Texas

Lawmakers Recommend Changes to Texas Electricity Regulator

AUSTIN (Nexstar) — Lawmakers tasked with scrutinizing state agencies in the Texas Sunset Advisory Commission are set to release new recommendations for the future of the Public Utilities Commission Wednesday afternoon.

Amid worries about the Texas power grid, the Sunset commission will act on testimony from PUC staff detailing problems with the agency’s funding and operations.

In a November report, PUC staff told the commission that the electricity regulator “cannot truly meet expectations for a reliable power grid” without additional resources, clear decision-making processes and improved communications efforts.

As a state utility regulator vital to serving Texas’ growing population and growing economy, PUC is required to maintain good public relations,” the report said. “However, ongoing confusion over the jurisdiction and responsibilities of the PUC… prevents the agency from adequately educating and informing consumers.”

The report proposes that lawmakers require the agency to form a strategic communications plan and direct them to provide easily accessible information on a redesigned website.

The sunset commission was supposed to meet at 11:00. As of 2:00 pm they had not yet begun a long list of agenda items.

The commission is meeting one day after Governor Greg Abbot delivered a letter to the Public Utilities Commission expressing his support for the utility’s market reorganization plan. Last July, he directed the agency to implement new measures to improve network reliability, after a deadly winter storm in 2021 prompted a rethinking of the market structures and profit-making incentives that keep Texas light going.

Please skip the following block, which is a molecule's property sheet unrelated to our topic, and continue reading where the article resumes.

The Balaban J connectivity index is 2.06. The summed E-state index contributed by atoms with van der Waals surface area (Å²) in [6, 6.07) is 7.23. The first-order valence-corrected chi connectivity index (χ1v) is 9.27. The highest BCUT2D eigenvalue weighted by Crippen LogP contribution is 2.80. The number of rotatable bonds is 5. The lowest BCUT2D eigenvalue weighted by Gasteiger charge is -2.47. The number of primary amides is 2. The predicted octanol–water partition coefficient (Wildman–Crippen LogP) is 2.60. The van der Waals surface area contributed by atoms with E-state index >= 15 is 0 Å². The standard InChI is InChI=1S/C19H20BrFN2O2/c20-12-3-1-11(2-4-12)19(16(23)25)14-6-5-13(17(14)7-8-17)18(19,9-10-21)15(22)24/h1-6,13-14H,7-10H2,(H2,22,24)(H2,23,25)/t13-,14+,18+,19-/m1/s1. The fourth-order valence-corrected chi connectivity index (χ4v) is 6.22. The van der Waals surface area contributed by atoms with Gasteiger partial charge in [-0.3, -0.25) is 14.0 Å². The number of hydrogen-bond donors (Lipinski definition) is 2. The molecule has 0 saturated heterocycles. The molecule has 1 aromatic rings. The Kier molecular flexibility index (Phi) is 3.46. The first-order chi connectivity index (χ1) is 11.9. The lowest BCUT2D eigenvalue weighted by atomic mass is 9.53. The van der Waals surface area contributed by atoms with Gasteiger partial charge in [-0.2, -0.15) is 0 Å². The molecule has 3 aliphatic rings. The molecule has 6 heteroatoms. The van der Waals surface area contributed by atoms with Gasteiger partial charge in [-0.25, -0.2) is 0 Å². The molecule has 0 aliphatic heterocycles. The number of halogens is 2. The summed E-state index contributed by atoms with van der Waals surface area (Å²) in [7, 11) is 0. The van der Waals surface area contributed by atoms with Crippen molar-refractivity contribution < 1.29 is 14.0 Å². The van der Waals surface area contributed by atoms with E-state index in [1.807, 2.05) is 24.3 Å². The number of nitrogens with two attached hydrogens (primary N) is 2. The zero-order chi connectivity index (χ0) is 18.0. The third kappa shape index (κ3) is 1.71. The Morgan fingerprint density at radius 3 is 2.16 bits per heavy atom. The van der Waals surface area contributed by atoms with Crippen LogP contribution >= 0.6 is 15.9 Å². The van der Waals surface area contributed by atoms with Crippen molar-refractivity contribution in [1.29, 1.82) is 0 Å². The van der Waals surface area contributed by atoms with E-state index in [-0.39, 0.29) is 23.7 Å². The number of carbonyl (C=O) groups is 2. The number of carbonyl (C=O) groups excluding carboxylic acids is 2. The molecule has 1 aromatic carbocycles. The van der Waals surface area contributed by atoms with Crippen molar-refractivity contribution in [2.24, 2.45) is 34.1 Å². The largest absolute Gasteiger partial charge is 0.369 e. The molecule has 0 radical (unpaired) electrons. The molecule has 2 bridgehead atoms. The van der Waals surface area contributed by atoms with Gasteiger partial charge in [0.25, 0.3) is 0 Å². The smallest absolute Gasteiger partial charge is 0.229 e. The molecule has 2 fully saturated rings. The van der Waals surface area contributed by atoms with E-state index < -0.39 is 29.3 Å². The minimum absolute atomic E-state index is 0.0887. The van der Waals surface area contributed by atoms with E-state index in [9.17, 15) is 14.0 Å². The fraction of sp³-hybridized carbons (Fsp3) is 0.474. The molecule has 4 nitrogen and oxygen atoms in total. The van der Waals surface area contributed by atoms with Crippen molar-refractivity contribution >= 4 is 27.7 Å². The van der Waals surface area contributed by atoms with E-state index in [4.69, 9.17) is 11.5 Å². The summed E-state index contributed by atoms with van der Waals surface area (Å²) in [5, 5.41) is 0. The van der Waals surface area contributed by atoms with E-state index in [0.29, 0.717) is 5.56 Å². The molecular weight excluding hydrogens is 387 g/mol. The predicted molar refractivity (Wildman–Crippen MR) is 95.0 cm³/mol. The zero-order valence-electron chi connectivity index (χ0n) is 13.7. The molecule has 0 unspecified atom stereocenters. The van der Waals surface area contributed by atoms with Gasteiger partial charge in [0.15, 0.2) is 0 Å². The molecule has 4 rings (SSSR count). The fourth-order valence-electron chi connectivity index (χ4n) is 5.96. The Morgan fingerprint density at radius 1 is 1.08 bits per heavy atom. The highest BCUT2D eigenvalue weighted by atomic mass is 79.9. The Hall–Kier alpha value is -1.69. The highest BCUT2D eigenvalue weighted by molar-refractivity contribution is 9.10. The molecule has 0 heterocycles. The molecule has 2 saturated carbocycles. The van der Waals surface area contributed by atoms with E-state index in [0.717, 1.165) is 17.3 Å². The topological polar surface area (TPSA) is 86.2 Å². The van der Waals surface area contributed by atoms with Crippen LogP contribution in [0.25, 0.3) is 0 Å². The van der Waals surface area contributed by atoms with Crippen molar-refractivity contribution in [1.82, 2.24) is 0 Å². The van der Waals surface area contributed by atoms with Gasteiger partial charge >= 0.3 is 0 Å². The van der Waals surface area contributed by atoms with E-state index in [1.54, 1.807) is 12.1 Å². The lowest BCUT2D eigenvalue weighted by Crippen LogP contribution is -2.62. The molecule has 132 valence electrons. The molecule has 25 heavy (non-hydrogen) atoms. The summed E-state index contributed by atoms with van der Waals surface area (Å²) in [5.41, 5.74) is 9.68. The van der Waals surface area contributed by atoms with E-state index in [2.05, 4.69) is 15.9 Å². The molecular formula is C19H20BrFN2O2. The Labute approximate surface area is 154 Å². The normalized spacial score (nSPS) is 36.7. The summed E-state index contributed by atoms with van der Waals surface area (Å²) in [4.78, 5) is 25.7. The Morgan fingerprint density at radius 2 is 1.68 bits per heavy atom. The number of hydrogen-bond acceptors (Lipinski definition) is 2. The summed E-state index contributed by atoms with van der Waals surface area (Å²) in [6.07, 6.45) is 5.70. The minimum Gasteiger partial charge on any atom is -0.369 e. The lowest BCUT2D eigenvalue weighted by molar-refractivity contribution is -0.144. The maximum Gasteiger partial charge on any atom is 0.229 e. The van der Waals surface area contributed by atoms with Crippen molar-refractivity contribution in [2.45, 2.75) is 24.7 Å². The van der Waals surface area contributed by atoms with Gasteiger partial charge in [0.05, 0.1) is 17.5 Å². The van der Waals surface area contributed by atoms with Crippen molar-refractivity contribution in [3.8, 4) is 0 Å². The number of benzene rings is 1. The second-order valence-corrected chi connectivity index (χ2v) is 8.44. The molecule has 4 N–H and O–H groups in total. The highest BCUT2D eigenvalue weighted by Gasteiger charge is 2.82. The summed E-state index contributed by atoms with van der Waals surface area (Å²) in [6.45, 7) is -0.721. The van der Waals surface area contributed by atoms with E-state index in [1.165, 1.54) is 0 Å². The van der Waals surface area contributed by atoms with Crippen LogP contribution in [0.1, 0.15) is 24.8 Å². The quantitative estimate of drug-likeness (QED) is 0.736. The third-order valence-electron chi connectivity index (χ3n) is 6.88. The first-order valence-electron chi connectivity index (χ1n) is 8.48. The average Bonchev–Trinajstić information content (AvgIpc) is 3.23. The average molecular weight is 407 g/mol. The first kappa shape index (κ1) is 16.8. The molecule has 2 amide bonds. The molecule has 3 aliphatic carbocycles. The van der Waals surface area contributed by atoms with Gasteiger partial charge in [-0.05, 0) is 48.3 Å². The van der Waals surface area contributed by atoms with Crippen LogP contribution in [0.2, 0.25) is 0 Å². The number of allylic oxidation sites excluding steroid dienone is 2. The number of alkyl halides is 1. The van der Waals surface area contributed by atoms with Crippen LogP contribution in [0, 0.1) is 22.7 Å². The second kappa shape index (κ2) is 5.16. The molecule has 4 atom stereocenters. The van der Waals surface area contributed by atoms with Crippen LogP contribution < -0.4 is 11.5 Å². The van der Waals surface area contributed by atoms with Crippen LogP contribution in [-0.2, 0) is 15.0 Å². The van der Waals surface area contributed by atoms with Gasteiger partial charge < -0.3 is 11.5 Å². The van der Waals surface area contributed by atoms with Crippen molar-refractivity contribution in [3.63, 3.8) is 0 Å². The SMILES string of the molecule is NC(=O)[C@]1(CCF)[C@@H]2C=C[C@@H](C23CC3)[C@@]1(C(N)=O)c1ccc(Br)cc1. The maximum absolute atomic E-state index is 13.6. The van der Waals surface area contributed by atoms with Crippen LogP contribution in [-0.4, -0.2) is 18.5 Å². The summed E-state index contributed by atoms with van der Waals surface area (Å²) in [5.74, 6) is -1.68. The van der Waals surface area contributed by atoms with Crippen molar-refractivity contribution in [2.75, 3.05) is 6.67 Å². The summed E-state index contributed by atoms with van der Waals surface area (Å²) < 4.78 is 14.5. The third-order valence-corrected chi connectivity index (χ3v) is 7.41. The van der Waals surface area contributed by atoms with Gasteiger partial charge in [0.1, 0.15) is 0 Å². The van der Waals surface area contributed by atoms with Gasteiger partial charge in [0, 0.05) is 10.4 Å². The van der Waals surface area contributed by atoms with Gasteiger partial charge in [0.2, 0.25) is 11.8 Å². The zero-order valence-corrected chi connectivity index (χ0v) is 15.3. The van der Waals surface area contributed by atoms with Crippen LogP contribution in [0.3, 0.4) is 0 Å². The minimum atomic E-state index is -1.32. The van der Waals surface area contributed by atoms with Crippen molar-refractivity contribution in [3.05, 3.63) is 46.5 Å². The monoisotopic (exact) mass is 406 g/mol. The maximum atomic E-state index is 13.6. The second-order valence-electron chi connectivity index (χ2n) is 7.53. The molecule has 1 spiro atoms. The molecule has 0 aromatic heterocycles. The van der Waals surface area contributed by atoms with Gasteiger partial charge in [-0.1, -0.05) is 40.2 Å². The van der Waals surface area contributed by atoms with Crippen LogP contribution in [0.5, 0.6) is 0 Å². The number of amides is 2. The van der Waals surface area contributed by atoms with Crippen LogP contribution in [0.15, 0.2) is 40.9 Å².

“The Performance Review Mechanism (PCM) needs to be given close attention,” Governor Abbott wrote to the PUC on Tuesday. “The fact that manufacturers are already publicly
build thousands of new megawatts of manageable generating resources if PCM is adopted and implemented by the PUC, further supporting this view.”

Some interest groups expressed skepticism that the change would be in the interest of utility payers.

“When a state is looking at different options, they really need to watch the cost come down or people will waste power in a different way because it becomes unaffordable,” said Tim Morstad of AARP Texas. “Any increase really needs to be scrutinized. Is it absolutely necessary? Can we somehow achieve these goals without spending so many Texans on our hard-earned money?”

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